Madrid is a city that requires a lot of energy. There are so many tapas to taste, museums to visit and wonders to see that choosing what to do with your time here can be overwhelming. While we generally recommend at least four days to really get to know the city, don’t let time constraints and a miles long Madrid must-do list scare you away; check out our guide of how to spend a perfect 24 hours exploring and eating your way through the heart of Spain.


Start your day off right with a classic cup of café con leche, or a cortado if you need more of a jolt, in the Plaza de Santa Ana. Relax in the sunny city-center square and take in the early morning bustle around you as you nibble on a tostada, but don’t dawdle; you have a full day ahead of you!

As soon as you’ve downed the strong brew and have a pep in your step, stroll over to nearby Plaza Mayor. Dating back to the Habsburg dynasty, the plaza has been the site of everything from bullfights to public executions to soccer games, though today it is only used to house markets, fairs and the celebration of Madrid’s patron Saint Isidore. Depending on what time of year you visit, you may get lucky and find a specialty market or food fair inside, or just a beautiful plaza filled to the brim with tourists. Either way, the Plaza Mayor should not be missed during your 24 hours in Madrid.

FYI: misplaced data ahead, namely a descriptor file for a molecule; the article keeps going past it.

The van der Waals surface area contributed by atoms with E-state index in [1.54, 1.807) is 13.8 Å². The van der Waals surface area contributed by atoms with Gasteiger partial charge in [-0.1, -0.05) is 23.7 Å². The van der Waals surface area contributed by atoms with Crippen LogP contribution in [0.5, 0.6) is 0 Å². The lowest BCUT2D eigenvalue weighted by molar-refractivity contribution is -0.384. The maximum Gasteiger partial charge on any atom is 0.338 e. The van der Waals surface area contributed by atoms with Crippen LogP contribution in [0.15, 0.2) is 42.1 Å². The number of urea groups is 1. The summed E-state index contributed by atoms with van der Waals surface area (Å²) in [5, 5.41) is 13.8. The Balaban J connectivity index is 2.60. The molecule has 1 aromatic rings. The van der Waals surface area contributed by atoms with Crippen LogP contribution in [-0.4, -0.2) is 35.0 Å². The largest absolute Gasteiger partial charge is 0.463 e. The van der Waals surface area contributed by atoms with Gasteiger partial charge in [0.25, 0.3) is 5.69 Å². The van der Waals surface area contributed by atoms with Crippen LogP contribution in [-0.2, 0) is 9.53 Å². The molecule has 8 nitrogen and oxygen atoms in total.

Make your way to the exit near Calle Mayor and get lost in Madrid’s old quarter on your way to the Royal Palace. Be sure to peek into any charming bakery or specialty shop that piques your interest; the old quarter is filled with treasures waiting to be discovered. One spot that’s worth a look is Calzados Lobos, a shoe store that specializes in espadrilles that add a cool pop of color to any wardrobe and make wonderful gifts.